The Polestar 2 will be in Australia in November 2021.

    In decades past, Polestar was Volvo’s racing offshoot and high-performance tuner, but it has transformed into an electric performance brand owned by Volvo and its Chinese-based parent, Geely.  

    The first car coming Down Under will be the Polestar 2, a Tesla Model 3 rival with 470km of range from its 78kWh lithium-ion battery on the WLTP test cycle.

    With 300kW and 660Nm from its dual-motor powertrain, the Chinese-made 2 will hit 100km/h in just 4.7 seconds from standstill.

    If it looks a bit familiar, that’s because the Polestar 2 is based on the same CMA architecture as the Volvo XC40 SUV.

    Inside, it features a touchscreen infotainment system built on Google’s new Android Automotive bones.

    Polestar won’t use traditional showrooms for the 2. Rather, the brand will utilising online sales and ‘Polestar Spaces’ to showcase the cars in a retail environment.

    Australian managing director, Samantha Johnson, today told media Polestar is all about sustainability throughout the entire production process of its cars.

    “We are in a relentless pursuit of carbon neutrality in everything we do at Polestar,” she said.

    “We have a deep commitment to ethical sourcing of raw materials used in the production of our vehicles, while using blockchain technology to ensure environmental and human rights risks are minimised.”

    Polestar says its environmental performance in the build of the 2 is completely transparent, to the point when in September 2020 it published its first Lifecycle Assessment Report; a study to determine the lifetime environmental impact of producing the 2.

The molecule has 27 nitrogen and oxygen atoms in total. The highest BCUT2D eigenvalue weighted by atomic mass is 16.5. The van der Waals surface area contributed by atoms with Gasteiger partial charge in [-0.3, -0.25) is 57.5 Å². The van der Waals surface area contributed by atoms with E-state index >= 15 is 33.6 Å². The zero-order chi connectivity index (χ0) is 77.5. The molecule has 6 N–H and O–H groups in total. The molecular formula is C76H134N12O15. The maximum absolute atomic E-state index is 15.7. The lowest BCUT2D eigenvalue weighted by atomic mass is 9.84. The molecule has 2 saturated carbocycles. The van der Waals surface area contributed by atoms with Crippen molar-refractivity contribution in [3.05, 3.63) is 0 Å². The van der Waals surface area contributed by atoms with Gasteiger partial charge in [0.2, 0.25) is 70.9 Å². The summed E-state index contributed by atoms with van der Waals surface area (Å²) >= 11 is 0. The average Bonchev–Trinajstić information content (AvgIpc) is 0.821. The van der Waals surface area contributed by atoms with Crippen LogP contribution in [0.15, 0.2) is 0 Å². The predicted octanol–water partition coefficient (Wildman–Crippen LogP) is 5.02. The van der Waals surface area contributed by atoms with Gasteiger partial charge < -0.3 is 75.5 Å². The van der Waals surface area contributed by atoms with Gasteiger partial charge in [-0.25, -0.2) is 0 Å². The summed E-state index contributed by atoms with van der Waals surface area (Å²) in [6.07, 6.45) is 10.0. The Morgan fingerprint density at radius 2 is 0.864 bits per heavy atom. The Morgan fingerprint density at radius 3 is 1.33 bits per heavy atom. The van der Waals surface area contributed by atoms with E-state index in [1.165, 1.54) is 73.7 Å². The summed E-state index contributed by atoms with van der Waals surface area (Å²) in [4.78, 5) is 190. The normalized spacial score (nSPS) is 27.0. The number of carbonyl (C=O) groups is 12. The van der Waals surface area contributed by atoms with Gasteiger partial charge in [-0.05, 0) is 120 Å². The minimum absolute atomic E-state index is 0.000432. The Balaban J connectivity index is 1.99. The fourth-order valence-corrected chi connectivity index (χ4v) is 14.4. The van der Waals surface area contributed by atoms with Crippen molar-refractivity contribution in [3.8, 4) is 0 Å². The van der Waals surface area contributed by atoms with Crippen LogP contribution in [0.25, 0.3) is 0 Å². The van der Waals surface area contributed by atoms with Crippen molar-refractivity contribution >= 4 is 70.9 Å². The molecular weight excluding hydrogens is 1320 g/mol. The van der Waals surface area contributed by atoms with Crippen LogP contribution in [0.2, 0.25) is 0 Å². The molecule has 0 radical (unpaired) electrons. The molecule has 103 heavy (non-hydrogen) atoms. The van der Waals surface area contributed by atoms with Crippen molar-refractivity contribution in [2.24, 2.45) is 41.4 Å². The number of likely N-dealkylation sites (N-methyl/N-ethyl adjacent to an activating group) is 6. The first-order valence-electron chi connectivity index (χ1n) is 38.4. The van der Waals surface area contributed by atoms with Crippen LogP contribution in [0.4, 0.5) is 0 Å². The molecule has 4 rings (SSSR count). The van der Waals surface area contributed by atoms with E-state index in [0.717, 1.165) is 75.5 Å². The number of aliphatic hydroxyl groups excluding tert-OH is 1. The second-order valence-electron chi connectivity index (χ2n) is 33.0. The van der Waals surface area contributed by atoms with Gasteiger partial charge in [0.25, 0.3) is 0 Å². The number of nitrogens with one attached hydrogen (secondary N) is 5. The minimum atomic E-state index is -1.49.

The report included emissions from materials production, the manufacturing process, the life of the vehicle, and the end of its life.

    “The crux of the study determined that when the Polestar 2 was charged with renewable energy, it has less than 50 per cent of carbon emissions than a standard petrol or internal combustion engine,” said Ms Johnson.

    “At Polestar, we’ve also made a commitment to produce the world’s first carbon neutral vehicle by 2030, and we’ll do that through the elimination of emissions rather than offsetting by planting trees,” she added.

    The undertaking itself is dubbed the Polestar Zero Project, and requires all suppliers and everyone in the supply chain to adopt the same carbon-neutral commitment as Polestar is tasked with.

    It also means the company needs to transition into a full-circle sustainability, requiring a complete rethink when it comes to manufacturing and designing a car.   

    New models from Polestar will feature innovations such as flat-spaced natural composites to replace virgin plastics, tailored-knit seats using 100 per cent PET recycled bottles, and carpets derived from recycled fishing nets.

    Anthony Crawford
    Anthony Crawford is a Senior Road Tester at CarExpert.
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